Frau Blucher a/k/a The Real Housekeepers of Germany

by:  Peter J. Gallagher (@pjsgallagher)

Young Frankenstein is a classic movie and one of my all time favorites. One of the running jokes in the movie involves Frau Blucher, the housekeeper at Dr. Frankenstein's castle. Every time her name is uttered, horses neigh and react violently, even when her name is uttered in part's of the castle where there are no horses around. Check out the clip below for a sample:    


Other than the fact that Frau Blucher is a German housekeeper, there is almost no connection to the recent Appellate Division decision in Von Wilke v. Pastorius Home Association, Inc. But I really like Young Frankenstein so I thought that was connection enough to reference it here.


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Good Vibrations: Ticketmaster Not Responsible For Fans Failure To Get Prime Seats To Beach Boys Concert

by: Peter J. Gallagher

Wouldn’t it be nice if Ticketmaster had to reimburse you every time you did not get the seats you wanted to a concert? God only knows that Ticketmaster would not be happy with this policy, but it would be fun, fun, fun for the rest of us. Unfortunately, a New Jersey court recently struck down a Beach Boys fan’s efforts to hold Ticketmaster liable under this theory. In Mierzwa v. Wal-Mart, Inc., et al., plaintiff went to a self-serve Ticketmaster kiosk located inside a Walmart store — the opinion is silent on whether he drove to the Walmart in his little Honda or little deuce coupe — to purchase “reserved seats” for an upcoming Beach Boys concert. He alleged that, because a Wal-Mart employee was not immediately available to assist him in completing the purchase, he missed out on the “reserved seats” and had to settle for “outer perimeter" tickets. Plaintiff sued Ticketmaster under the New Jersey Consumer Fraud Act (“CFA”) because he allegedly was "unable to obtain the choicest reserved seats."

The trial court dismissed the complaint, calling it the "the most frivolous complaint [it had] ever seen." Specifically, the trial judge held that "[t]here was no contract to provide [plaintiff] with specific seats, it was to provide him with an ability to enter his order and then give him the best seats available at the time his order was entered[.]" The Appellate Division affirmed, holding that the CFA requires proof of three elements — unlawful conduct by defendant, an ascertainable loss by plaintiff, and a causal relationship between the unlawful conduct and the ascertainable loss — and that Plaintiff had not offered any evidence in support of any of them.  For this reason, the court shut down plaintiff’s efforts to hold both Wal-Mart and Ticketmaster liable.

Another Reminder That Even When You Win You Still Lose Under The New Jersey Consumer Fraud Act

by:  Peter J. Gallagher

The Appellate Division issued an unpublished decision today that again emphasizes the power (some might say, inequity) of the New Jersey Consumer Fraud Act.  In Logatto v. Lipsky, plaintiffs hired defendant to build an addition on their home and perform other renovations.  Although defendant prepared a written proposal with cost estimates, he never prepared a written contract.  After the project was 90% complete, and plaintiffs had paid him $247,500, defendant notified plaintiffs that actual expenses exceeded the proposed costs, and therefore he required an additional $78,469.37 to complete the project.  Plaintiffs refused and, when the parties could not come to a resolution on the issue, defendant left the job.  Plaintiffs then sued defendant under the Consumer Fraud Act for the costs of completion of the project, and defendant counterclaimed for $50,000 in unpaid costs.  Both parties moved for summary judgment, but both motions were denied.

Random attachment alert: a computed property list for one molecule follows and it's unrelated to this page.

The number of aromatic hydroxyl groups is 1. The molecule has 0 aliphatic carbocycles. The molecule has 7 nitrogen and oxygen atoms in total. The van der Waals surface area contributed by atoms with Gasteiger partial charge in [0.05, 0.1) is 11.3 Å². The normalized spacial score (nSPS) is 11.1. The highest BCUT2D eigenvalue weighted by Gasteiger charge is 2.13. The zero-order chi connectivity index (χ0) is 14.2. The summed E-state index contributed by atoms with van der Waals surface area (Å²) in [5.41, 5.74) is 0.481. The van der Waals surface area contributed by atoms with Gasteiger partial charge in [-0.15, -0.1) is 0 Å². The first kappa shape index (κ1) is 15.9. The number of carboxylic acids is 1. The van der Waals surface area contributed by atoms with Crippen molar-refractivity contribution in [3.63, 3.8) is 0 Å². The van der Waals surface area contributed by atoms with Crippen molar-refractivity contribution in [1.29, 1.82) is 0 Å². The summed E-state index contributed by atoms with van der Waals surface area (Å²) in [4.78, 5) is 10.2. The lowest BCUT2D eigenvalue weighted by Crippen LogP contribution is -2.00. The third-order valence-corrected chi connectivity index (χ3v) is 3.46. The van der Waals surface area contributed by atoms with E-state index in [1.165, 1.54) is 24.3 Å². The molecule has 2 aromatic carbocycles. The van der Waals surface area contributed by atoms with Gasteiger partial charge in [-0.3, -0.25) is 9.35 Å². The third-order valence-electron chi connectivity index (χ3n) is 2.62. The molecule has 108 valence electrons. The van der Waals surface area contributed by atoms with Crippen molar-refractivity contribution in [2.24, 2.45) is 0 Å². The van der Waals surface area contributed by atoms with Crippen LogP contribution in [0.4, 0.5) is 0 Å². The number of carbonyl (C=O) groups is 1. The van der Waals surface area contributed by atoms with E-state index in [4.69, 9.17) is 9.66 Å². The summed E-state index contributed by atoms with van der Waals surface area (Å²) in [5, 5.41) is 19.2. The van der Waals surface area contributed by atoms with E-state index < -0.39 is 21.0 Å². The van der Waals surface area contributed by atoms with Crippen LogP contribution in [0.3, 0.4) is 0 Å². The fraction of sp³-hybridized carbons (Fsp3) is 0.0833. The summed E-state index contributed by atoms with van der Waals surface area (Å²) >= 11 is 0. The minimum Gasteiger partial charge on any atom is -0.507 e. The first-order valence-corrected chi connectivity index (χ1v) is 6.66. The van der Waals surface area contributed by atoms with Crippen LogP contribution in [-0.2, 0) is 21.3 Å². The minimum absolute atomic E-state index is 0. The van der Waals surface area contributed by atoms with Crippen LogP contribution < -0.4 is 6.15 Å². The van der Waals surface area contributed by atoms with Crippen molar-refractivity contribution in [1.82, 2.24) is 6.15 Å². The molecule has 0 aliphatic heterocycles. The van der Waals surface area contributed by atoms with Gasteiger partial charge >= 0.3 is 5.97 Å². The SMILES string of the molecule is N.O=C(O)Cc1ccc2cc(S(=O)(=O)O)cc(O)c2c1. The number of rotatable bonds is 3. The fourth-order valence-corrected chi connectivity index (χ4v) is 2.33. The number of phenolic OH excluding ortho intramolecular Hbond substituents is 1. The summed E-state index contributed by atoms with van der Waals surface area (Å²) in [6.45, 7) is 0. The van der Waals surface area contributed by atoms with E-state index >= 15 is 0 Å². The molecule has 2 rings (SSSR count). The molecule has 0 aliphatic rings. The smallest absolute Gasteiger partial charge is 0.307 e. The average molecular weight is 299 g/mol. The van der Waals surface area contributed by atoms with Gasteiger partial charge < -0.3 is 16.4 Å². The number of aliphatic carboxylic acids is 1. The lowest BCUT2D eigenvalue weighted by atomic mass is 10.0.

The case was tried to a jury.  After plaintiffs put on their evidence, they moved for judgment on liability in connection with their Consumer Fraud Act Claims.  The trial court granted the motion, finding that there were technical violations of the Act (failure to have a signed contract and change orders).  However, the trial court left the question of whether plaintiffs had suffered an "ascertainable loss," a requirement under the Consumer Fraud Act, to the jury.  The jury ultimately returned a verdict in favor of defendant, finding that plaintiffs did not suffer any ascertainable loss.  After the verdict, however, plaintiffs moved for, among other things, fees and costs under the Consumer Fraud Act.  The trial court denied the motion, but the Appellate Division reversed the trial court and remanded the issue back to the trial court for disposition of the fee motion. 

You may be asking yourself – how is this possible?  How can a defendant prevail at trial but still be responsible for the plaintiffs' legal fees?  What happened to the "American Rule"?  The answer to all of these questions is, the New Jersey Consumer Fraud Act.  Under the Act, as it has been interpreted by the New Jersey Supreme Court — in cases like Cox v. Sears Roebuck & Co. and Weinberg v. Sprint Corp. — plaintiffs can recover costs and fees if they prove that a defendant committed an unlawful practice, even if the victim cannot show any ascertainable loss.  While a plaintiff cannot recover treble damages under the Act without an ascertainable loss, it can still recover its costs and fees.  What this means is that if a plaintiff survives summary judgment and presents a prima facie case of ascertainable loss, it will be able to recover its costs and fees even if, as in the Logatto case, it ultimately loses on the merits at trial. 

This case, like seemingly every other decision handed down in connection with the Consumer Fraud Act, should be a cautionary tale for any business or entities that sell products or provide services that are covered by the Act.